pride and groom: the benefits of grooming for pets

Posted by Dr. Kim Smyth on May 12 2014

In my career as a veterinarian, I have worked at two clinics that have employed an in-house groomer, and I really enjoyed having a groomer working on site for many reasons. Not only was it a joy to watch a trained professional transform a matted lump of fur into a graceful, beautiful dog or cat, but seeing the look of joy on a dog’s face as he ran to his owner’s arms proudly donned in a brand new bandana and smelling like a rose was second to none! (The cats, of course, remained indifferent.)

The benefits of having your pet professionally groomed only just begin at having a perfectly preened pooch or kitty. And if you think only prissy and dainty dogs need to be groomed, think again. All dogs, large or small, short haired or long, will benefit from regular grooming, either at home or by a professional.

One key benefit to YOU with regard to having a professional groomer do your pet’s grooming is that it takes this chore out of your hands. If you’ve ever tried to groom a cat, you know what I mean. Our pets aren’t always as well behaved for us as they are for others because they know what they can get away with. But these same pets are like putty in the hands of a professional groomer, who will seem to work magic with even the grumpiest of pets.

In addition to making your pet look his best, professional groomers do several “behind the scenes” things to keep your pet healthy. Most importantly, your groomer really does handle your pet from head to toe. So he or she will easily pick up on ear infections, new lumps or bumps, and dental disease. Most groomers also express anal sacs and can alert your or your vet to trouble brewing there, too. And don’t forget everybody’s least favorite chore: toe nail trims. You hate doing it, but your groomer doesn’t! For most groomers, toe nail trims are part of the deal.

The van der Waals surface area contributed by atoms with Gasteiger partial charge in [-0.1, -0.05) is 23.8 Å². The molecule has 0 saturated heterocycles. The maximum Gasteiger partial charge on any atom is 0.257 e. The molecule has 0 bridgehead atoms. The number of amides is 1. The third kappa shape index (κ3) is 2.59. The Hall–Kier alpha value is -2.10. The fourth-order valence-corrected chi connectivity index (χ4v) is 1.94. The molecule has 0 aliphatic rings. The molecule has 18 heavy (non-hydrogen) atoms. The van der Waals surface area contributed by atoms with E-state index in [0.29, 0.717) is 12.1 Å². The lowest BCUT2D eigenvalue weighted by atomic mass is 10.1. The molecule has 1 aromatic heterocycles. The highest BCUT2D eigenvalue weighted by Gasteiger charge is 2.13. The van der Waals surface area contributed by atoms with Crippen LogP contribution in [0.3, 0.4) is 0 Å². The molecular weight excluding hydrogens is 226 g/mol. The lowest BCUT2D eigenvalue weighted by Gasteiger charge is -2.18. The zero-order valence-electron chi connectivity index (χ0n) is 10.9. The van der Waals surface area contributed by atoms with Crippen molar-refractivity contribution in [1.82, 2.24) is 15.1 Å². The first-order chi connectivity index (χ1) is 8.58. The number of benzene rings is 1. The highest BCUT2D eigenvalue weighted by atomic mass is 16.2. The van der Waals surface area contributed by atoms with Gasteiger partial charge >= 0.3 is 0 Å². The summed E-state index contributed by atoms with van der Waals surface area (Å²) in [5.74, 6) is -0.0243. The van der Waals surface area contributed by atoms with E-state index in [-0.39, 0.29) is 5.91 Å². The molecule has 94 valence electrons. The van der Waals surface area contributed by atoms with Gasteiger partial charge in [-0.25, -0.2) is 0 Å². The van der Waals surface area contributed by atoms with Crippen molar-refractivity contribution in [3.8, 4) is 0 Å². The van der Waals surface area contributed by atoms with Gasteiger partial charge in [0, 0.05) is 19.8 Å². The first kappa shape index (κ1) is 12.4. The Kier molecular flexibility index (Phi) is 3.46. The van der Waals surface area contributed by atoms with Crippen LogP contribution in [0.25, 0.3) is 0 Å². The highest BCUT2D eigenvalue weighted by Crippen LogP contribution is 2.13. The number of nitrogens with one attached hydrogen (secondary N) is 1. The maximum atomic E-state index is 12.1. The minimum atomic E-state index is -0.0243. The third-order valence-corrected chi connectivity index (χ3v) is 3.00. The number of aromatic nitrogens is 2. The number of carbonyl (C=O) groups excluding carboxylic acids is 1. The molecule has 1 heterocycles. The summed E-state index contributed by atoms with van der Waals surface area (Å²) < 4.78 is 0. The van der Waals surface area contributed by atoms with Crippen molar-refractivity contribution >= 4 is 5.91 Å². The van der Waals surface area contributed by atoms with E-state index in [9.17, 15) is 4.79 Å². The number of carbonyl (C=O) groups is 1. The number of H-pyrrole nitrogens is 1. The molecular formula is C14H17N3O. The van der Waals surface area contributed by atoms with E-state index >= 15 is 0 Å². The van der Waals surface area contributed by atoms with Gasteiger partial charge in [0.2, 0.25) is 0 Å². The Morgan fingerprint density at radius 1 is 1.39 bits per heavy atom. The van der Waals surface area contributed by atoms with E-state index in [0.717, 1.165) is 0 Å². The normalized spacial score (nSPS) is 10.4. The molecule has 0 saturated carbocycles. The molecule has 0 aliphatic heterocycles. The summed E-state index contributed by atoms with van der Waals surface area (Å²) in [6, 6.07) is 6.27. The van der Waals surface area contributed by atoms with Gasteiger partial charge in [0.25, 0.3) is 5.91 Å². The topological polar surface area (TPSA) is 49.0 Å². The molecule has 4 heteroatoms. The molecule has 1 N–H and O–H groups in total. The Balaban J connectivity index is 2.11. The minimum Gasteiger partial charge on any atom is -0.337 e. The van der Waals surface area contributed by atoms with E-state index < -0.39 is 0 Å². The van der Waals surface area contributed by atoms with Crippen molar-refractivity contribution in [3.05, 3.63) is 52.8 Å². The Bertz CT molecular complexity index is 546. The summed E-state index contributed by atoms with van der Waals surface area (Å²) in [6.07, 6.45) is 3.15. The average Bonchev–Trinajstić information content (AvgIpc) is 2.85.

Of course, successful grooming appointments rely a lot on you. If you know your puppy or kitten will need routine grooming, start them early. For pets who need trims, you’ll likely be visiting the groomer every 4 to 6 weeks, so it’s best to get them used to the visits sooner rather than later. Also, be sure to let your groomer know up front what you expect in terms of your pet’s trim. Your groomer isn’t a mind reader, and you don’t want to be disappointed when you show up to find that your long haired Shih Tzu got a super short hair-do because of a miscommunication.

Finding a groomer for your pet can be a daunting process. Start by asking for referrals from friends, your veterinarian, or your pet sitter. If your veterinarian has a groomer working for them, that may be a good place to start. Visit the grooming facilities before you commit to leaving your pet there, and don’t be afraid to ask the groomer questions, like:

  • Are you professionally trained?
  • What are your vaccination policies?
  • What is included in a visit?
  • Do you have references I can contact?

Above all, trust your gut. If something doesn’t feel right about the groomer or her facilities, move on to another place. If you aren’t comfortable there, chances are your pet won’t be either!